Let's set the stage for the 1934 Pierce-Arrow lineup. For a time it appeared that the downward spiral had bottomed out. Pierce's debts were canceled, and the company realized a minuscule profit of $4,770 by the end of the second quarter of 1933. The company hoped to break even at 3,000 annual sales and make a million dollars profit at 4,000 units.
But sales reached only 2,152 by the end of the year, less than the dismal 1932 figure. Nevertheless, management believed an economic turnaround was just ahead, and Chanter persuaded Faulkner to come back to assist in the firm's hoped-for renaissance.
As part of that effort, Pierce fielded three greatly improved models for 1934. There were two V-12 series, the 1240 Salon Twelve and 1248 Custom Twelve, both powered by the 175-horsepower 462-cid unit as used in the Silver Arrow.
Pierce-Arrow bodywork became even smoother
and less boxy for 1934.
Prices ranged from $2,795 to $4,495 for the eight standard body types, with LeBaron and Brunn custom styles appropriately higher. A fastback two-door sedan, a pale imitation of the 1933 show car and also called Silver Arrow, was available on the 144-inch platform in both eight-and twelve-cylinder form.
The more conventionally styled bodies gained more headroom, and closed models featured draft-free vent wing windows, adjustable rear seats, concealed curtains, increased sound deadening, and an almost unlimited choice of colors and upholstery materials.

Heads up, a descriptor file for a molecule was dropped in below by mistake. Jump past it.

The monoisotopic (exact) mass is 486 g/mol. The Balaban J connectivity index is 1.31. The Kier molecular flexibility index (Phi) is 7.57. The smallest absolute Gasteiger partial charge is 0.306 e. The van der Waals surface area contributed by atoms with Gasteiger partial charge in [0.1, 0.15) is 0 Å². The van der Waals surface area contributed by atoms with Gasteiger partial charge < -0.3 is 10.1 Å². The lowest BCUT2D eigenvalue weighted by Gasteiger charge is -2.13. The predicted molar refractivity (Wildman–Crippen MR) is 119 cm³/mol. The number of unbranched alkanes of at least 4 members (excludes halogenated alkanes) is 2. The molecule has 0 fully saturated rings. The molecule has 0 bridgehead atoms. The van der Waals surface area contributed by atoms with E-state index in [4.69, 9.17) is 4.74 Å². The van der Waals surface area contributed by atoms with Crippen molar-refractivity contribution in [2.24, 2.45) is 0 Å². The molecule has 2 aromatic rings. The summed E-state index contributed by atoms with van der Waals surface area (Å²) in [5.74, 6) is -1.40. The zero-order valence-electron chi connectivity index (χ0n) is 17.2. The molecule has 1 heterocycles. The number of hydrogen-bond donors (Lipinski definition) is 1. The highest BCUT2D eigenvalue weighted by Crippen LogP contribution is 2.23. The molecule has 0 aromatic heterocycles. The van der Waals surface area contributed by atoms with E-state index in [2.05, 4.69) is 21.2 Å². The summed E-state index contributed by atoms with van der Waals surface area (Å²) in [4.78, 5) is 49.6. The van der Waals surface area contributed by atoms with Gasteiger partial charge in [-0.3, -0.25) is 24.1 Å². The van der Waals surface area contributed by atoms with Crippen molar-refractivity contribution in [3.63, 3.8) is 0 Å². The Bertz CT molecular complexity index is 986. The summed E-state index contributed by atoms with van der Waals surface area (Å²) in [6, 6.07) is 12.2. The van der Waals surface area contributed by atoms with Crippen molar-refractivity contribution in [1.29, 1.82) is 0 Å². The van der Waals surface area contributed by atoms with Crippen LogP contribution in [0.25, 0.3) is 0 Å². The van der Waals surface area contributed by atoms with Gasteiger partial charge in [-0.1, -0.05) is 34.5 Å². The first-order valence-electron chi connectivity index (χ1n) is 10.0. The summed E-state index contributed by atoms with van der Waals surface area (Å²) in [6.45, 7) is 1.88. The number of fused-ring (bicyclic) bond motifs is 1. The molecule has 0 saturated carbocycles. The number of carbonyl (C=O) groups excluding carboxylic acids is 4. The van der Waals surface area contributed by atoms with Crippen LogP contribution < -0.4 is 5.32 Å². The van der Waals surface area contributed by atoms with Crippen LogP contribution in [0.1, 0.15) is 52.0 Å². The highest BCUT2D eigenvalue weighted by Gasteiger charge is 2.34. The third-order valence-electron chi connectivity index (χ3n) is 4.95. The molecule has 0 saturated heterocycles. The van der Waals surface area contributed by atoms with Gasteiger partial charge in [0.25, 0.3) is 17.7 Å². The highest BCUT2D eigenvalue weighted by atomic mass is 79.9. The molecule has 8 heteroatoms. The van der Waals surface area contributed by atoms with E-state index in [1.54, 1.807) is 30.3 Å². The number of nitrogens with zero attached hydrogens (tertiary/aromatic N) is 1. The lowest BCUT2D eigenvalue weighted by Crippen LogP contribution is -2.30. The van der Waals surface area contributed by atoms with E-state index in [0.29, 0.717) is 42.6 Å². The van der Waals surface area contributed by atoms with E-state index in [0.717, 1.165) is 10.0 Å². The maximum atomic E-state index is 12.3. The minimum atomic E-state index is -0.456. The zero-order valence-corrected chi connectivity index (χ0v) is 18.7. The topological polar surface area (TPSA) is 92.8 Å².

A further attempt to widen Pierce-Arrow's customer base arrived in April with the Model 836A Eight on a shorter 136-inch wheelbase. Using the 135-horsepower 366-cid powerplant, it was available in just two body styles -- four-door sedan and a two-door brougham/coach priced at $2,295 and $2,195, respectively.
For $100 extra, you could order a Salon package consisting of special upholstery, mahogany rear door trim strips, twin outside horns, and other deluxe items.
An attractive albeit plain-looking car lacking Pierce-Arrow's traditional "archer" radiator mascot, the 836A was the least expensive model in the company's history, but it was built to the same time-honored standards of excellence as its larger brothers. Yet even at this price level it was still far too expensive to bring customers rushing into the showrooms. Continued with few changes into early 1935, it was quietly discontinued after selling less than 900 units.
Pierce-Arrow's initial 1934 registrations were disappointing: 341 units in the first two months of the year versus 363 in 1933. The sales push showed results in April-June deliveries, which increased 10 percent, but the firm continued to lose money by the bucketful: $861,000 in the first six months followed by another $176,000 in July. Pierce-Arrow filed for bankruptcy the very next month, following futile merger discussions with Auburn and Reo.
Chanter sought funds from the Buffalo community and New York banks and managed to raise $1 million. The workforce, which had numbered 2,200 to 2,400 employees since 1930, was slashed to between 600 and 800, a nearly 70 percent cut.
With its new capital, a leaner reorganized company named Pierce-Arrow Motor Corporation began operations in May 1935. A new breakeven point of 1,000 units per year was established, but even this modest figure would prove to be hopelessly optimistic.
For details on 1935 and 1936 Pierce-Arrow automobiles, check out the next page.
For more information on cars, see: